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[pon-choh] /ˈpɒn tʃoʊ/
noun, plural ponchos.
a blanketlike cloak with a hole in the center to admit the head, originating in South America, now often worn as a raincoat.
1710-20; < American Spanish < Araucanian
Related forms
ponchoed, adjective Unabridged
Based on the Random House Dictionary, © Random House, Inc. 2015.
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Examples from the web for poncho
  • He had no poncho, and was wet through, but was much too busy in getting his laden oxen forward to think of personal discomfort.
  • Use them to catch rain, cut three holes to improvise a rain poncho, or windproof your shelter.
  • poncho the dog sleeps in the foot-deep yellow flowers.
  • Darkness hid everything and rain drummed on my poncho and flowed off in torrents soaking trousers and boots.
  • Today, the afghan is popular as a poncho, an alternative to the outdoor sweater.
  • Bring a poncho or rain slicker, or be prepared to purchase a poncho at the falls.
  • Wear sturdy shoes and bring a poncho as the weather may get wet.
  • In summer, rain showers are not uncommon, so pack a light rain jacket or poncho to stay dry when the sky opens up.
  • Pack a lightweight poncho or rain jacket in your gear.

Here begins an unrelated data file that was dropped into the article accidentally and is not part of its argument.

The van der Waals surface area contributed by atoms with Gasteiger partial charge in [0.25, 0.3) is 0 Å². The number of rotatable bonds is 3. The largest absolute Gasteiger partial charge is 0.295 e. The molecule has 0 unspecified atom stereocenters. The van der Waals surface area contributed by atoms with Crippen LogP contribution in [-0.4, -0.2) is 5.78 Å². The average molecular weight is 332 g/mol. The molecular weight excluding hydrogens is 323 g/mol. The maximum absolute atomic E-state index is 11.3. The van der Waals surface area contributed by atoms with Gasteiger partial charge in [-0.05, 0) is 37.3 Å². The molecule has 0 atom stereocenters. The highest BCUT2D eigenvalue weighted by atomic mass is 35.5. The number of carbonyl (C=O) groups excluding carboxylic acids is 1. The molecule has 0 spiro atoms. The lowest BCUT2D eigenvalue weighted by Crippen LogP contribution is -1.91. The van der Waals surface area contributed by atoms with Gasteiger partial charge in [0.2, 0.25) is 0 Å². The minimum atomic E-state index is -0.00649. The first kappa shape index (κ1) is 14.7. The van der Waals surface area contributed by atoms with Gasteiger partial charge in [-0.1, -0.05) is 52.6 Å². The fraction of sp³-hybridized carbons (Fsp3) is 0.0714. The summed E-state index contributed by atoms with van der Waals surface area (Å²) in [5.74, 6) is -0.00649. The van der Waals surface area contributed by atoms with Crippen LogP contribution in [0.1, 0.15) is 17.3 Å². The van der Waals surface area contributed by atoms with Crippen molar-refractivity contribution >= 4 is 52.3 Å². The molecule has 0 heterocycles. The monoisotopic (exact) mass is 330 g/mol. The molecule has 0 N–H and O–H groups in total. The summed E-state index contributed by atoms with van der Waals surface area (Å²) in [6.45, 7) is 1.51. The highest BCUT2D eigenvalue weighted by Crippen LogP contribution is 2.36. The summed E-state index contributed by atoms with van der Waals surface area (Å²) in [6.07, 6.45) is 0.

• Pack a windbreaker or rain poncho on even the hottest summer day.
British Dictionary definitions for poncho


noun (pl) -chos
a cloak of a kind originally worn in South America, made of a rectangular or circular piece of cloth, esp wool, with a hole in the middle to put the head through
Word Origin
C18: from American Spanish, from Araucanian pantho woollen material
Collins English Dictionary - Complete & Unabridged 2012 Digital Edition
© William Collins Sons & Co. Ltd. 1979, 1986 © HarperCollins
Publishers 1998, 2000, 2003, 2005, 2006, 2007, 2009, 2012
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Word Origin and History for poncho

type of blanket-like South American cloak, 1717, from American Spanish poncho, from Araucanian (Chile) pontho "woolen fabric," perhaps influenced by Spanish poncho (adj.), variant of pocho "discolored, faded."

Online Etymology Dictionary, © 2010 Douglas Harper
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Encyclopedia Article for poncho

cloak worn by men or women, made of a square or rectangle of cloth with a hole in the middle through which the wearer's head protrudes. The original poncho, consisting of a rough, brightly coloured, handloomed woolen cloth, was worn by Latin-American Indians. Ponchos are worn with the edges hanging either parallel or diagonally, forming a diamond shape. They became fashionable in the second half of the 20th century. The poncho can also be a similarly designed garment made of a waterproof material, often hooded, worn chiefly as a raincoat.

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Encyclopedia Britannica, 2008. Encyclopedia Britannica Online.
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